The Dow and S&P 500 booked slight gains on Friday, but the Nasdaq slumped, after a jobs report for August showed a fewer-than-expected 130,000 new jobs were created in the month. The employment data, perhaps, supports market hopes for a rate cut later this month but does highlight some fragility in an area of the economy that has been mostly steadfastly solid.
Fed Chairman Jerome Powell, meanwhile, described the economy and labor market as healthy, speaking at a question-and-answer in Switzerland after the jobs report.
How did major benchmarks perform?
The Dow Jones Industrial Average rose 69.31 points, or 0.3%, to 26,797.46, while the S&P 500 index added 2.71 points, or about 0.1%, to 2,978.71. The Nasdaq Composite Index /zigman2/quotes/210598365/realtime COMP +0.77% , however, slipped 13.75 points, or 0.2%, to finish at 8,103.07.
For the week, the Dow notched a 1.5% rise, the S&P 500 and Nasdaq both rose 1.8% over the period, according to FactSet data.
The Dow stands 2.1% shy of its record closing peak at 27,359.16, hit July 15, while the S&P 500 is about 1.6% short of its all-time closing high set July 26 at 3,025.86, and the Nasdaq is 2.7% from its July 26 record at 8,330.21.
What drove the market?
Echoing his speech two weeks ago in Jackson Hole, Wyoming, Powell said he is “not forecasting or expecting a recession” though he sees “significant” downside risks that the central bank will monitor.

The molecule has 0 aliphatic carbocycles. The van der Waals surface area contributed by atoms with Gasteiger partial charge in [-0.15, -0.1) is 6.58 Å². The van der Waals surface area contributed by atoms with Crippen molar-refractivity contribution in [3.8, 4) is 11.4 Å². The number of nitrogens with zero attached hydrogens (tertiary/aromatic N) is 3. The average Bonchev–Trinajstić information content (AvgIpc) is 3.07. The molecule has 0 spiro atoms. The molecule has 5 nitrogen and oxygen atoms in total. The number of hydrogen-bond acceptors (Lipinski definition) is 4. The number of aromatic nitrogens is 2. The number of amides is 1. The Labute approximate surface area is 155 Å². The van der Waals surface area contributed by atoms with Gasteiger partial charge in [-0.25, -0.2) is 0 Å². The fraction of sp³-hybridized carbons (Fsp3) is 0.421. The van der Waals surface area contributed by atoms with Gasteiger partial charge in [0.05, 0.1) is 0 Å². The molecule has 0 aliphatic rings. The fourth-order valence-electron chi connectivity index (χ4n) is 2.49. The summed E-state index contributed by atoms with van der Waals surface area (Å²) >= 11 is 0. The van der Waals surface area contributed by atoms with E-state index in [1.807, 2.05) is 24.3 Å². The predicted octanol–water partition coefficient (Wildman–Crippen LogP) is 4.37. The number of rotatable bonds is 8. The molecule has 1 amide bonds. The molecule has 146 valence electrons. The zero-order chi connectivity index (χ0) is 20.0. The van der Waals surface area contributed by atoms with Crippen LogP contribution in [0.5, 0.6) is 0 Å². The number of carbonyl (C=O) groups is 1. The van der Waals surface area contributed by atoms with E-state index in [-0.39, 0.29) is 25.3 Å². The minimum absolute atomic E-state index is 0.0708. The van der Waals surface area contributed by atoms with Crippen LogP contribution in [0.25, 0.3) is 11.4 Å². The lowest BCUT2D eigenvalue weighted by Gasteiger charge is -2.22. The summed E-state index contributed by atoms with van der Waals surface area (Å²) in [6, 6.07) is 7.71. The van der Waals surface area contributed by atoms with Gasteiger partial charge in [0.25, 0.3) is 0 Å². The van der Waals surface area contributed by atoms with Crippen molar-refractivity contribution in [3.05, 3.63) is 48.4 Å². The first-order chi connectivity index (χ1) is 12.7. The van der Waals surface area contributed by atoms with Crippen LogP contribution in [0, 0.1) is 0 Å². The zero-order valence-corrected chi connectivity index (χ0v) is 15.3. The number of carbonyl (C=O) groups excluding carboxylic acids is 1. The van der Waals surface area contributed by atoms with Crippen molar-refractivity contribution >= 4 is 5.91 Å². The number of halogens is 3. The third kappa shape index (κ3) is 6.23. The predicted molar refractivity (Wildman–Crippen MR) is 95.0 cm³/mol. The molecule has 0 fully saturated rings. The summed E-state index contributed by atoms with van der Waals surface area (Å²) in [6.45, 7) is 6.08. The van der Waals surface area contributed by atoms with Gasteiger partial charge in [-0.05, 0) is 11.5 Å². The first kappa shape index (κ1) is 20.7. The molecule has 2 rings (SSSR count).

Powell’s remarks—the last any Fed official will make due to a media blackout period in the run-up to the Fed’s Sept. 17-18 meeting—come after the Labor Department said the U.S. economy added 130,000 jobs in August, below the 173,000 expected by economists polled by MarketWatch and down from the 159,000 jobs added in July.
The unemployment rate remained steady at 3.7%, while average hourly earnings rose 0.4% month-over-month and 3.2% year-over-year. The private sector added only 96,000 jobs, as federal government hiring, mostly temporary Census-related employment, added 28,000 jobs.
Still, Powell described the labor market in his comments in Switzerland as solid.
Some market analysts agreed.
“The headline miss is disappointing for investors, but I wouldn’t overreact as there is underlying strength to this report, including average weekly hours worked picking up, the labor-force participation rate rising and strong wage growth,” said Michael Arone, chief investment strategist for State Street Global Advisors.